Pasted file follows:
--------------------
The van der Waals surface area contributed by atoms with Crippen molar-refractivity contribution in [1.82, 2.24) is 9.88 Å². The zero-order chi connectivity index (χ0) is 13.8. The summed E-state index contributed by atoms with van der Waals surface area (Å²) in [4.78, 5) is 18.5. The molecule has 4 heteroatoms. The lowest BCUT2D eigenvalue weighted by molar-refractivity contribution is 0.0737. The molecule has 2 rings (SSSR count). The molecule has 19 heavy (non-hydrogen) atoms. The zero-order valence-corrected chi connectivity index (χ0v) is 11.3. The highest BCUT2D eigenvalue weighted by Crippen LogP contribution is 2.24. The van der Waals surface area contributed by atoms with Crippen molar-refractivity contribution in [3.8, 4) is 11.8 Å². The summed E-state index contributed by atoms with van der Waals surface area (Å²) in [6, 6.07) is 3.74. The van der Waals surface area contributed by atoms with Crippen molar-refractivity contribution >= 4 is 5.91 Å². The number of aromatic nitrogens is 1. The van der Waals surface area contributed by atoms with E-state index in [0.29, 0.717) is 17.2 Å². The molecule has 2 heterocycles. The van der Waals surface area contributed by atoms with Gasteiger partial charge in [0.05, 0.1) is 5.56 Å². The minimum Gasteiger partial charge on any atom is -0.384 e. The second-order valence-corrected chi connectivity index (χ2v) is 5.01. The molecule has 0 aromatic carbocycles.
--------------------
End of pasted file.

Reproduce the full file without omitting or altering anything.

The van der Waals surface area contributed by atoms with Crippen molar-refractivity contribution in [1.82, 2.24) is 9.88 Å². The zero-order chi connectivity index (χ0) is 13.8. The summed E-state index contributed by atoms with van der Waals surface area (Å²) in [4.78, 5) is 18.5. The molecule has 4 heteroatoms. The lowest BCUT2D eigenvalue weighted by molar-refractivity contribution is 0.0737. The molecule has 2 rings (SSSR count). The molecule has 19 heavy (non-hydrogen) atoms. The zero-order valence-corrected chi connectivity index (χ0v) is 11.3. The highest BCUT2D eigenvalue weighted by Crippen LogP contribution is 2.24. The van der Waals surface area contributed by atoms with Crippen molar-refractivity contribution in [3.8, 4) is 11.8 Å². The summed E-state index contributed by atoms with van der Waals surface area (Å²) in [6, 6.07) is 3.74. The van der Waals surface area contributed by atoms with Crippen molar-refractivity contribution >= 4 is 5.91 Å². The number of aromatic nitrogens is 1. The van der Waals surface area contributed by atoms with E-state index in [0.29, 0.717) is 17.2 Å². The molecule has 2 heterocycles. The van der Waals surface area contributed by atoms with Gasteiger partial charge in [0.05, 0.1) is 5.56 Å². The minimum Gasteiger partial charge on any atom is -0.384 e. The second-order valence-corrected chi connectivity index (χ2v) is 5.01. The molecule has 0 aromatic carbocycles.